You must have experienced a moment in which your hands tremor, so what are the causes of tremors in the hands? Is it dangerous? And what are the treatment options?

Is hand tremor dangerous?
Mild tremors that aren't caused by another condition usually don't need any treatment. Your GP may want to monitor you to make sure it doesn't get worse, according to the UK's National Health Service.

Your GP may refer you to a specialist for further testing if they suspect that your tremor may be a symptom of a condition such as Parkinson's disease or multiple sclerosis.

Is trembling hands normal?
Hand tremors are normal, especially if the person is feeling nervous, anxious, or not sleeping enough.

Tremor types
Before understanding the causes of hand tremor, we must learn about the types of tremor that affect the body:

Physiological tremor
Physiological tremor is a mild tremor that can hardly be seen with the naked eye, and is present in every normal person while maintaining posture or movement. Neurological examination results for patients with physiological tremor are usually normal, according to the Cleveland Clinic.

Enhanced Physiologic Tremor
Physiological enhanced tremor is a visible tremor. Drugs and toxins may cause this type of tremor, and symptoms may improve after the causative agents are stopped.

Essential Tremor
It is the most common form of all movement disorders, and it is a disorder of the nervous system that causes involuntary and regular shaking, and it can affect almost any part of your body, but tremors often occur in your hands, especially when doing simple tasks, such as drinking from a glass or tying shoelaces, According to the Mayo Clinic.

Idiopathic tremor is not usually a serious condition, but it usually worsens over time and can be severe in some people. It can occur at any age but is most common in people 40 years of age or older.

Causes of hand tremor
Hand tremors or tremors in the hands can be normal or may result from neurological conditions, health problems, or the use of medications, according to a report in Medical News Today .

Here are some possible causes of hand tremors:

Tremor of unknown cause
The most common cause of hand tremor is idiopathic tremor, which most often affects adults, and is believed to be caused by a disturbance in the normal functioning of parts of the central nervous system, such as the cerebellum, according to a report in Health Line .

This type of tremor sometimes runs in families, and it is believed that about 50% of cases of essential tremor are hereditary.

Parkinson's disease
People with Parkinson's disease typically experience tremors in the hand when their muscles are at rest and see a reduction in tremor when using their muscles. This is called resting tremors.

But about a quarter of people with Parkinson's disease also have an action tremor, or a tremor that occurs when muscles are used.

Tremors are usually an early sign of Parkinson's disease. Most people experience shaking on one side of their body, but it can spread over time. Stress, anxiety or excitement can make shaking worse.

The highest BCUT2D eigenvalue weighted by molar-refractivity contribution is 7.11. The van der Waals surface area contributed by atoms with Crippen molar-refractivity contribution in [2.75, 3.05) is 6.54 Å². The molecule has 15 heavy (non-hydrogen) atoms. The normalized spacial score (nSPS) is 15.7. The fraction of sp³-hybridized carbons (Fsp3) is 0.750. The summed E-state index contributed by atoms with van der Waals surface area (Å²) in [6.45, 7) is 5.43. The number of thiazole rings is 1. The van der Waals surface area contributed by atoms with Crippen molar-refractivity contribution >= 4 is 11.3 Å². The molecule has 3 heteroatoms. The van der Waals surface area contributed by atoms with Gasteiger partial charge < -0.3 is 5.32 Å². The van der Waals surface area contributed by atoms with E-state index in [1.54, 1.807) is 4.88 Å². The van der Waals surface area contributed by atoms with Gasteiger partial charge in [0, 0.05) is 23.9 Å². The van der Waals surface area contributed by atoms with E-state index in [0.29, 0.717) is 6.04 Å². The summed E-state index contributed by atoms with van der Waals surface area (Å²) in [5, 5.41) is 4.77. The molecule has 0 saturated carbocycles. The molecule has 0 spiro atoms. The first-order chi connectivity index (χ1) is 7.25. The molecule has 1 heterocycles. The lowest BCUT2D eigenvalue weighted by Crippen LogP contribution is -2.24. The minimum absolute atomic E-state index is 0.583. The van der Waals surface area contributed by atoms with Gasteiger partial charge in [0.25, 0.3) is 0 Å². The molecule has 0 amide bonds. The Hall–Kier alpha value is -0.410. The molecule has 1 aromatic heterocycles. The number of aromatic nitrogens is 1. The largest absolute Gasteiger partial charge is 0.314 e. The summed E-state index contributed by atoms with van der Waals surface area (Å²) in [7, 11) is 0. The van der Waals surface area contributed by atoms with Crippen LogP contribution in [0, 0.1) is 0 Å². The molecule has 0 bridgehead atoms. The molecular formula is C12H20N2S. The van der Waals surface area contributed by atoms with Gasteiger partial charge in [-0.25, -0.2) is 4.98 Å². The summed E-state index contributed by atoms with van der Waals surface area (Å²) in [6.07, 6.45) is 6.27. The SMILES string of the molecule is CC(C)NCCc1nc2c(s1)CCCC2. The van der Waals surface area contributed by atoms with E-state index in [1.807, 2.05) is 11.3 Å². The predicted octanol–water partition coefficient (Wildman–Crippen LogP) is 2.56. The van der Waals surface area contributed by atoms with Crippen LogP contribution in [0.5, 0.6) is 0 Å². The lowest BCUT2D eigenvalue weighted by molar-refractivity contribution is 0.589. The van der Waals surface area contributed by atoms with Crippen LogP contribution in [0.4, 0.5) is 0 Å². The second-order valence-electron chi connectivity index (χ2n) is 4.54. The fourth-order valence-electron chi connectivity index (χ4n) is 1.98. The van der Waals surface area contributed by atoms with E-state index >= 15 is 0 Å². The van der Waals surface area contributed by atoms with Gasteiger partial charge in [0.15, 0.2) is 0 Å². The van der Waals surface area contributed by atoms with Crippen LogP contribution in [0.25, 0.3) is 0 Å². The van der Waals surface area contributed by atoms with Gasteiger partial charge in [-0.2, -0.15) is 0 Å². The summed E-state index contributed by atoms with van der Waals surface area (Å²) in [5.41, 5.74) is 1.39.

Brain attack
A stroke occurs when a blood clot blocks an artery that supplies blood to your brain. This prevents blood and oxygen from reaching the brain.

Long-term and permanent damage can occur if a stroke isn't treated right away, and any permanent damage can affect the nerve pathways in your brain and cause tremors in your hands.

Hyperthyroidism
The thyroid gland is a gland in your neck located just above your collar bone that produces hormones that help provide your body with energy, and uses those hormones to regulate your metabolism.

If you produce too many hormones, you may have a metabolic condition known as hyperthyroidism that makes your body more active than it should be. It can also cause problems such as:

Increased heart rate
Trouble sleeping
Trembling hands
Cerebellar disorders
Cerebellar disorders are a group of disorders that affect the cerebellum, an area of ​​the brain that controls balance and coordination. Damage to this part of your brain can interrupt the complex pathways that control movement and coordination.

Huntington's disease
Huntington's disease is a condition that causes the gradual breakdown of nerve cells in your brain. One of the most common signs of Huntington's disease is tremors.

Brain injury
Physical injury can impair the normal functioning of your brain. Damage to the brain can affect physical movement.

Injury to the brain may occur from an accident, such as a car crash or fall, as well as from activities such as sports.

Medication side effects
Hand tremors can be the result of side effects of medications, such as:

Some asthma medications
Medicines for psychiatric conditions, such as some antidepressants
Epilepsy drugs
Medicines that suppress the immune system
Corticosteroids
Some antiviral drugs
Some antibiotics
Multiple sclerosis
Multiple sclerosis is a progressive disease that occurs when your body's immune system attacks your brain, nerves and spinal cord. This can lead to problems such as infections and lesions in your central nervous system and brain.

As the damage worsens, symptoms such as hand tremors may develop.

Other symptoms of MS include:

Changes in speech
Difficulty swallowing or chewing
Bladder control problems
Drink a lot of caffeine
Too much caffeine can lead to trembling hands, because caffeine stimulates the muscles of the body.

Worry
Stress and anxiety are a fact of everyday life for many people. When you feel stressed and anxious, your body responds by releasing a surge of adrenaline, a hormone that helps control your body's energy.

This sudden rush of adrenaline can cause your heart to race and increase blood flow to your brain, and it may also cause your hand to tremble.

Low blood sugar
Low blood sugar occurs when your body doesn't have enough glucose to fuel your activities, and skipping meals, taking too much medication, exercising too much, or eating too little can cause blood glucose levels to fall.

When your blood sugar levels drop too low, your body launches its stress response, and this can make your hands tremble and jittery.

Other symptoms of low blood sugar include:

Sudden nervousness
Fast heartbeat
Trouble thinking
Sweating
Dizziness
For people with diabetes, low blood sugar can be dangerous. If left untreated, it may lead to unconsciousness, seizure or coma.

Hand tremor treatment
There are several options, including:

Medicines to treat tremors of the hands
According to the National Tremor Foundation, the most common medications prescribed to treat shaky hands due to idiopathic tremor are:

-Propranolol (propranolol)
-Primidone
-Other beta-blockers, such as metoprolol and atenolol
-Other anti-seizure medications such as gabapentin and topiramate
-Botox to treat tremors of the hands (Botox)
Botox is showing promising results as a treatment for idiopathic tremor in the hands. This medication may cause significant muscle weakness when injected, so be sure to talk to your doctor about the potential risks and benefits, according to a report in Healthline.

The benefits of a successful injection can last up to 3 months. Subsequent injections may be required.

Surgery to treat tremor of the hands
Your doctor is unlikely to recommend surgery as a first treatment option. Surgical treatment is usually limited to people with severely disabling tremor. Surgery may become an option as you age or if the tremor worsens.

Deep brain stimulation
Deep brain stimulation is a surgical procedure used to treat tremor. During deep brain stimulation, the surgeon places electronic devices called electrodes in your brain that receive an electronic signal that interferes with the brain activity responsible for tremors.

The signal travels from a device implanted under the skin of your upper chest, but deep brain stimulation is currently recommended only for people with advanced or severe limb tremor.

Thalamotomy
During this procedure, the surgeon will use radiofrequency sound waves to create a permanent lesion in a very small area of ​​the thalamus in the brain. An MRI is used to guide the waves, and this interrupts the typical electrical activity of the brain and reduces or stops the tremors.
Previous Post Next Post

Translate / Choose Your Language

Answer / Free classified ads / Any information me ⤵️